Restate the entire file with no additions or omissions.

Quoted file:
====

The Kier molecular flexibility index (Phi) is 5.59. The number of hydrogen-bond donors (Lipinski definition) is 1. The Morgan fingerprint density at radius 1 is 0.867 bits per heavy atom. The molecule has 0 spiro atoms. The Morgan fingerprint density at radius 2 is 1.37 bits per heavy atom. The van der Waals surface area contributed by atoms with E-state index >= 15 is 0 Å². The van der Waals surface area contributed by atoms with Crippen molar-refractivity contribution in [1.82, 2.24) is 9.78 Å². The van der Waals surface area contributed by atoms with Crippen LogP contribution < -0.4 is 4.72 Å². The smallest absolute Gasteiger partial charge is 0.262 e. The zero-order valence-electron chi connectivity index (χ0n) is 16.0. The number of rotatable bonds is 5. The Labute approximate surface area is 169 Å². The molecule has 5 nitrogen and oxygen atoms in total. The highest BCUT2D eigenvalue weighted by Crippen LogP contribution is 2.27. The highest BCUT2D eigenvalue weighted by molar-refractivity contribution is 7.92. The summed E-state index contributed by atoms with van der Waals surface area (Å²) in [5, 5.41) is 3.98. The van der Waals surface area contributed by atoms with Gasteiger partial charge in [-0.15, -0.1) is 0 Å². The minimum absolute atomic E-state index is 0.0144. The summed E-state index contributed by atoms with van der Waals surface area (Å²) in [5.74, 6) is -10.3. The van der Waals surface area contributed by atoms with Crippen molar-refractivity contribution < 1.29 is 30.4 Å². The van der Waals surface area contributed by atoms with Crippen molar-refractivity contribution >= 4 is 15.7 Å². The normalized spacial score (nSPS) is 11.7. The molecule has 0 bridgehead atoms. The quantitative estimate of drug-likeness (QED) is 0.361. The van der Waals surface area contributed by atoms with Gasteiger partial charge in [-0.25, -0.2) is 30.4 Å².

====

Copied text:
The Kier molecular flexibility index (Phi) is 5.59. The number of hydrogen-bond donors (Lipinski definition) is 1. The Morgan fingerprint density at radius 1 is 0.867 bits per heavy atom. The molecule has 0 spiro atoms. The Morgan fingerprint density at radius 2 is 1.37 bits per heavy atom. The van der Waals surface area contributed by atoms with E-state index >= 15 is 0 Å². The van der Waals surface area contributed by atoms with Crippen molar-refractivity contribution in [1.82, 2.24) is 9.78 Å². The van der Waals surface area contributed by atoms with Crippen LogP contribution < -0.4 is 4.72 Å². The smallest absolute Gasteiger partial charge is 0.262 e. The zero-order valence-electron chi connectivity index (χ0n) is 16.0. The number of rotatable bonds is 5. The Labute approximate surface area is 169 Å². The molecule has 5 nitrogen and oxygen atoms in total. The highest BCUT2D eigenvalue weighted by Crippen LogP contribution is 2.27. The highest BCUT2D eigenvalue weighted by molar-refractivity contribution is 7.92. The summed E-state index contributed by atoms with van der Waals surface area (Å²) in [5, 5.41) is 3.98. The van der Waals surface area contributed by atoms with Gasteiger partial charge in [-0.15, -0.1) is 0 Å². The minimum absolute atomic E-state index is 0.0144. The summed E-state index contributed by atoms with van der Waals surface area (Å²) in [5.74, 6) is -10.3. The van der Waals surface area contributed by atoms with Crippen molar-refractivity contribution < 1.29 is 30.4 Å². The van der Waals surface area contributed by atoms with Crippen molar-refractivity contribution >= 4 is 15.7 Å². The normalized spacial score (nSPS) is 11.7. The molecule has 0 bridgehead atoms. The quantitative estimate of drug-likeness (QED) is 0.361. The van der Waals surface area contributed by atoms with Gasteiger partial charge in [-0.25, -0.2) is 30.4 Å².